The other day a reader sent in an inquiry about an antique circus jug. It is a truly fascinating piece of mid-nineteenth-century English pottery that was manufactured in Tunstall by Elsmore & Forster sometime between 1853 and 1871.
Tunstall was part of the so-called “Staffordshire Potteries” (modern-day Stoke-on-Trent), a center of ceramic production that developed in the late seventeenth century and which became a hotbed of working class radicalism in the 1840s. Elsmore & Forster seemed to have specialized in this sort of large glazed earthenware jug, which measures 14″ across and 10″ in height. The firm produced several different versions of these jugs decorated with popular entertainment motifs that were “transfer-printed” from wood or metal engravings (see other examples at the V & A here and here).
In this case, the engravings were likely borrowed or purchased from a local printer who used these sorts of illustrations in advertising for circuses and menageries. The assorted animals pictured on the jug are based on the work of artist and engraver Thomas Bewick (1753-1828). As I have written about elsewhere, Bewick’s works of natural history, most notably A History of Quadrupeds (1790), were also frequently copied by American printers and feature prominently in many early menagerie posters. A curious range of animals are represented, including an elephant, a zebra, a tiger, a squirrel, a frog, and several domestic house cats. After the outline of the illustrations was transferred onto the surface, they were colored in by hand before the piece was glazed. The line-up of animals are repeated on each side of the jug with a one or two variations and there are some additional ivy leaf and berry decorations inside of the rim and the spout, and along the main handle.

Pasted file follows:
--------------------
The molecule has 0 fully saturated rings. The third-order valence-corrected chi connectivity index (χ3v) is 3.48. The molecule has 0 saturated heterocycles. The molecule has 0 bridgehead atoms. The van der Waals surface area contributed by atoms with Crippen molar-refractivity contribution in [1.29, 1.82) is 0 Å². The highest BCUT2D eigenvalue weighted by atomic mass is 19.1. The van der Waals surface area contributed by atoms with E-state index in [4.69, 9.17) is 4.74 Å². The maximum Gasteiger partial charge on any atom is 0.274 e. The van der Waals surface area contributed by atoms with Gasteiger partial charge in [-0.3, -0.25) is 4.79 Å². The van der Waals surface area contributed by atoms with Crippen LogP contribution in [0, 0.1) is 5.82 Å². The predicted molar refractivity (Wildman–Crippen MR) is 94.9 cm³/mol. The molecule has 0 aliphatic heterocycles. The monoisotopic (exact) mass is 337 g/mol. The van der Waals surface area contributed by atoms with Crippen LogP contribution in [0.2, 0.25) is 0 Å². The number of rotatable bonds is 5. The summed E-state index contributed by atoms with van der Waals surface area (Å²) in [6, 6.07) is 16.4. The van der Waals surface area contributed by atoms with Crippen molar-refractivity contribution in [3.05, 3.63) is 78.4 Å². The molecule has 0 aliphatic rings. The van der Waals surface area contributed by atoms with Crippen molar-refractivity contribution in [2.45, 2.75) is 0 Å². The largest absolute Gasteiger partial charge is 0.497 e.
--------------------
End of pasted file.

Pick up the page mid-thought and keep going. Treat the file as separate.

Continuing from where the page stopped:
On either side of the smaller carrying handle there are twin images of a clown, identified by various sources as Joe Cashmore. According to John Turner’s biographical dictionary of British circus performers, Joe’s father was a clown named Ike Cashmore and his mother, billed as Madame Cashmore, was a noted tight-rope performer and equestrian. His full name was Joseph Henry Cashmore, and advertisements printed in The Era (a contemporary trade journal for entertainers) listed his skills as: “Comic Knockabout Clown, High Stilts, Juggler, Running Globe, Vaulter, &c.” The clown is the most technically accomplished illustration on the jug, with intricately detailed clothing and checkered tights that required real skill by the colorist to execute. For more on the fascinating world of the mid-nineteenth-century British circus, see The Victorian Clown by Jacky Bratton and Ann Featherstone. The book centers on a manuscript by a man named James Frowde, who performed with Hengler’s Circus in the 1850s, and offers a wealth of information about what life was like for clowns like Cashmore.
And, if you are interested, this wonderful piece of ceramic circus history can be found here for just $2600!